The Hong Kong media keeps reporting on a CE election that 99.9826% of the Hong Kong population can not vote (alternatively, an election that only 0.0174% of the population can vote),  while the election by universal suffrage in District Council receives scant attention.When you receive a post saying ‘voting not required’, you’ll understand why the media has done so. While the CE election is choosing the best of the worst, still, some gossip here or there (funny claim that CY 梁振英 beat his wife or 感情缺失 by Henry Tong – what do you mean?)  provide topics during tea – time.

For DC election, what do you have? Well, talking how many candidates get elected automatically. 76, most of them either DAB/LP or other covert pro – China independents/parties. The end of topic.

Ma Ngok said politics in districts become mere ‘interest dispensation’ (here). By this, he means the ‘snake banquet’ or the ‘seafood trip’ offered by the DAB.

From my experiences working at DAB last summer, it works like this: Having finished the seafood banquet lunch for 50 dollars (HK), the people, old or middled aged, were taken by travel bus straight to the Victoria Park – to support the Constitutional Reform Package in 2010.

Most ‘iron votes’ for DAB come from places where immigrants newly arrive. DAB works hard to attract their votes by organizing activities and improving the districts (well, as minor as removing two dogs on the streets – hugely celebrated in banners on the road) through the generous unknown fund of 4 million dollar. But do not forget they are also the most vocal against new immigrants from China in 1999,  against Chinese pregnant women and now against Filipino.

Treasure the vote in your hand. NPCSC’s decision in 2007 held Hong Kong ‘s CE election in 2017 may be implemented by universal suffrage. I hope no one will ever receive a ‘voting not required’ post at that time.

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"I was really afraid" – Donald Tsang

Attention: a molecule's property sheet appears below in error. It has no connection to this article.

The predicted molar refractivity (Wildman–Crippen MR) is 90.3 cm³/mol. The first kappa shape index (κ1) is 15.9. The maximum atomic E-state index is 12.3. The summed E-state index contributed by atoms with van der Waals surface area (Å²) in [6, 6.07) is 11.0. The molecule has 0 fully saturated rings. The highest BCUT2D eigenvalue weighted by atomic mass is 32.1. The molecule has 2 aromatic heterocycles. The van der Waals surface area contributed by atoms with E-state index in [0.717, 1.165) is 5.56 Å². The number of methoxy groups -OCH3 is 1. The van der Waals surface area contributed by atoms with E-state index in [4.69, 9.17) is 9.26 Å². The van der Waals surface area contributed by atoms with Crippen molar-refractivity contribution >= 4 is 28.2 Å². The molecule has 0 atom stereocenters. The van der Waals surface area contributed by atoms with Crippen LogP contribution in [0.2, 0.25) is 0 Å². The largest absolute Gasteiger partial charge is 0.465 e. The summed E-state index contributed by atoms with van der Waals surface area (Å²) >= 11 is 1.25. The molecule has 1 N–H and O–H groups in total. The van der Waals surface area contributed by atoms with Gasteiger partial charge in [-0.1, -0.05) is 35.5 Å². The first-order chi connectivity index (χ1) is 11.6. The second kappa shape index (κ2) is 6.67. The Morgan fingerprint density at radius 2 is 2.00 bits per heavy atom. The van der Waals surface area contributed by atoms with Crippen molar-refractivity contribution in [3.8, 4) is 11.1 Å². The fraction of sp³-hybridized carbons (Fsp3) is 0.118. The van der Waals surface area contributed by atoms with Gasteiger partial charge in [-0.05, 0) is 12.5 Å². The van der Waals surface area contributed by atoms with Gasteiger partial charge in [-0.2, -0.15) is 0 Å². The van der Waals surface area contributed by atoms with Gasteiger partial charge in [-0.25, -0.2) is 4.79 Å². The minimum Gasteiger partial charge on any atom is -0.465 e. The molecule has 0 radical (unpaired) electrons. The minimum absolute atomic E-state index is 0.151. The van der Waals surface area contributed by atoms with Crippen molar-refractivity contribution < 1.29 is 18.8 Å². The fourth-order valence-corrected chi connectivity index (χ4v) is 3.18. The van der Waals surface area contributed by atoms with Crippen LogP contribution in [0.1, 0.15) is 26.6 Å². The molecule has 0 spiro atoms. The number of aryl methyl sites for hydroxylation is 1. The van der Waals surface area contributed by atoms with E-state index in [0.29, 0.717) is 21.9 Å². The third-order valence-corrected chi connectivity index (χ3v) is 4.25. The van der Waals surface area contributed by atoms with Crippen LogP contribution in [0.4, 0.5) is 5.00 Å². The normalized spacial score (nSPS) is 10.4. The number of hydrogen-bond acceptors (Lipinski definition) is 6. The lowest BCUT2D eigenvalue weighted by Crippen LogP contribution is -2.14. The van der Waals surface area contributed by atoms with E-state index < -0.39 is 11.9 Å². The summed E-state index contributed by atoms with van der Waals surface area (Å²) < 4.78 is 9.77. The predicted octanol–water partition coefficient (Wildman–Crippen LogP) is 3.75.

“When the egg was thrown at me, I was really afraid”
“I was really afraid” (Donald Tsang 2011) should become a golden quote, commemorating how afraid he really was when Long Hair threw the egg on him.
It is almost a cliché to recount how George Bush has reacted to the (two) shoes thrown at him. He avoided 2 times and afterwards joked: “If you want the facts, it’s a size 10 shoe at that he threw.” No matter how much I dislike this cowboy, what he said has certainly cracked a smile from me.
Another cliché to recount is our dear Terminator – Arnold Schwarzenegger who also get thrown by egg and said “This guy owes me bacon now. You can’t have egg without bacon”. This sense of humour has defied his robotic image from the Terminator.
Now in Hong Kong, we did not fall behind. We have Donald Tsang saying “I was really afraid” when he visibly (and should also expectedly, as happened many times before) see Long Hair throwing the egg at him, from such a distance in the new Legislative Council, and was really afraid. This strikes a sense of humour as much as the cowboy and the Terminator, well in another way.
What kind of people produces what kind of things. A timid Donald Tsang produces a timid proposal; one that lacks a planning, a vision. The only effect I can see in giving every senior a 2$ ride for MTR and bus is giving them a chance to make more living by crossing several more districts, then collecting some more old cans and free newspapers for sale.
What I want is not some cheap acts of mercy but a complete review and implementation of a pension scheme for all retired old people. What I and everybody in Hong Kong want is a vision.
Donald Tsang does not need visions anyway. He proudly said he has worked in the government for 44 years. Yes, a 44 years of working in close door and taking instruction from the seniors (and in these recent 7 years, from China).
Now he is leaving. His legacy is certainly impressing; his golden quote “I was really afraid”, along with a whole bundle of problems.
Let’s hope the next CE will bring Hong Kong a vision.